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Boston, Massachusetts 02111


North American blacks tend to have low blood levels of vitamin D because pigmentation blocks vitamin D production in the skin. They also have higher rates of developing type 2 diabetes and higher rates of complications from the disease compared with whites. Although there is compelling evidence that adequate vitamin D may reduce the risk for type 2 diabetes in whites, recent evidence from a national survey demonstrated an association of vitamin D with diabetes in whites but not in blacks. However, the central hypothesis of this study is that providing enough supplemental vitamin D to blacks (raising their blood levels higher than that of most participants in the survey) will improve blood measures related to diabetes risk. The proposed study is a 12-week randomized, double-blind, placebo-controlled experiment designed to examine the effect of vitamin D supplementation (100 μg/d ) on insulin secretion, insulin sensitivity and glucose control in pre-diabetic black men and women aged 40 and older.


Inclusion Criteria: - African-American by self designation - Glucose intolerance defined as FPG ≥ 100 mg/dl or A1c ≥ 5.8% - BMI 25.0-39.9 - Age 40 or older Exclusion Criteria: Medical Conditions - Diabetes potentially requiring pharmacotherapy, defined as A1c > 7% - Uncontrolled thyroid disease - Current parathyroid, liver or kidney disease - Renal stone within 5 years - Sarcoidosis, current pancreatitis, active tuberculosis, hemiplegia, gout - Inflammatory bowel disease, colostomy, malabsorption - Cancer other than basal cell skin cancer within 5 years - Uncontrolled arrhythmia in past year - Albinism or other condition associated with reduced skin pigmentation - Pregnancy over the last 1 year - Intent to become pregnant - Menopause onset within 1 year - Any other unstable medical condition Laboratory Tests - Fasting plasma glucose < 100 - Hemoglobin A1c > 7% - Laboratory evidence of liver disease (e.g. AST > 70 U/L or ALT > 72 IU/L) - Laboratory evidence of kidney disease (e.g. estimated glomerular filtration rate < 60 ml/min/1.73 m2). - Elevated spot urine calcium to creatinine ratio > 0.38 mg/dl* - Abnormal serum calcium (serum calcium > 10.5 mg/dl) - Anemia (Hematocrit < 36% in men, <33% in women) Medications (use in past three months) - Estrogen or testosterone - Prescription vitamin D - Lithium - Oral corticosteroids - Anti-seizure medications - Unstable doses of psychotropics or phenothiazines - Cholestyramine Supplements (current use - may discontinue after screening) - Vitamin D supplements, cod liver oil, calcium supplements Other - Body mass index less <25 or > 39.9 - Consumption of more than 14 alcoholic drinks per week - Inability to attend all three study visits as scheduled - Inability to provide written informed consent - age < 40 years - not African-American (by self-designation) - Participation in another research intervention study - corresponds to a 24-hour urinary calcium excretion > 400 mg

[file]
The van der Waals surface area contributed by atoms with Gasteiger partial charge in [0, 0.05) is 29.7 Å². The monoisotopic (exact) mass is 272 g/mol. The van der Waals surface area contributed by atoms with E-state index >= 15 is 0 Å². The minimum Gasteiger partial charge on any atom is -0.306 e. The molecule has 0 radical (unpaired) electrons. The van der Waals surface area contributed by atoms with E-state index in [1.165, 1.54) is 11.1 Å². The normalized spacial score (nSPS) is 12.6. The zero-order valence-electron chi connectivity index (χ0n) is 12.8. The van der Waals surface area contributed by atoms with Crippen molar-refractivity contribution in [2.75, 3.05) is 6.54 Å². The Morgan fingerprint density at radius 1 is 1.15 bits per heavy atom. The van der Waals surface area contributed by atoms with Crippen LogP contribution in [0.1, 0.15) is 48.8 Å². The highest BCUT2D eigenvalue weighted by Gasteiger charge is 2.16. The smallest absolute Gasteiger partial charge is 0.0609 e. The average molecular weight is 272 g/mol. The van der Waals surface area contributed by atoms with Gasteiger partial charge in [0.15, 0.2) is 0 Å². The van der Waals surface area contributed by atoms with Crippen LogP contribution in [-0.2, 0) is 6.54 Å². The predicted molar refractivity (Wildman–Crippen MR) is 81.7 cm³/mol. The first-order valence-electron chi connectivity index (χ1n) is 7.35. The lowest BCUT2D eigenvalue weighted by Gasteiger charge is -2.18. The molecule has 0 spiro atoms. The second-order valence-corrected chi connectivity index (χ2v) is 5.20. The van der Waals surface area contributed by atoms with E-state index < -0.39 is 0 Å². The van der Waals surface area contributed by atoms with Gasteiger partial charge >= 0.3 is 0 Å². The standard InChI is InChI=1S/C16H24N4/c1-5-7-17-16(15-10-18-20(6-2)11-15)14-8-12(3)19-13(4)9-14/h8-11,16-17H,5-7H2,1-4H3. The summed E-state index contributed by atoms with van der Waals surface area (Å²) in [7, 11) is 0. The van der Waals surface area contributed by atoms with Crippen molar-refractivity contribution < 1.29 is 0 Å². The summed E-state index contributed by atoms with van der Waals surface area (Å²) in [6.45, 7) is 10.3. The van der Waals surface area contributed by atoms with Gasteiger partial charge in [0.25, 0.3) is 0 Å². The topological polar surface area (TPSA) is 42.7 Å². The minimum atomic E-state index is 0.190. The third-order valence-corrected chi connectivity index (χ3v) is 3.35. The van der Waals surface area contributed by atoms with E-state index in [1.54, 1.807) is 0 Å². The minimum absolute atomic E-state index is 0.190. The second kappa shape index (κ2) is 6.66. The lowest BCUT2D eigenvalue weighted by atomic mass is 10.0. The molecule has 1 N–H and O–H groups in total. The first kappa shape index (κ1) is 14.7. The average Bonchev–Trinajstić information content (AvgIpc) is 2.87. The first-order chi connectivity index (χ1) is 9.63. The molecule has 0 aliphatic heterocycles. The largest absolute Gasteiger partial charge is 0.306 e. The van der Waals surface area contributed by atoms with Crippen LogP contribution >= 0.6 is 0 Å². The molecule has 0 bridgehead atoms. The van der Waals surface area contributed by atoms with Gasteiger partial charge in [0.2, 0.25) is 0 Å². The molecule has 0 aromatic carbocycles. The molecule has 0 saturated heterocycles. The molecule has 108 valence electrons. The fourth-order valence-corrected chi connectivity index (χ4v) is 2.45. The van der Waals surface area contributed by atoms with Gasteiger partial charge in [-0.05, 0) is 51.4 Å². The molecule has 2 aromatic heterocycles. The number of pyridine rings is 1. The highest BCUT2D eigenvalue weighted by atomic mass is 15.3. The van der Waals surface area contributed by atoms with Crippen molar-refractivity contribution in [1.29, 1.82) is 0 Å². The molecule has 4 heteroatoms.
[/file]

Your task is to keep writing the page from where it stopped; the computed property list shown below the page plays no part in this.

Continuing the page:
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Boston, Massachusetts 02111
United States

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Site Status: N/A

Data Source: ClinicalTrials.gov

Date Processed: October 09, 2019

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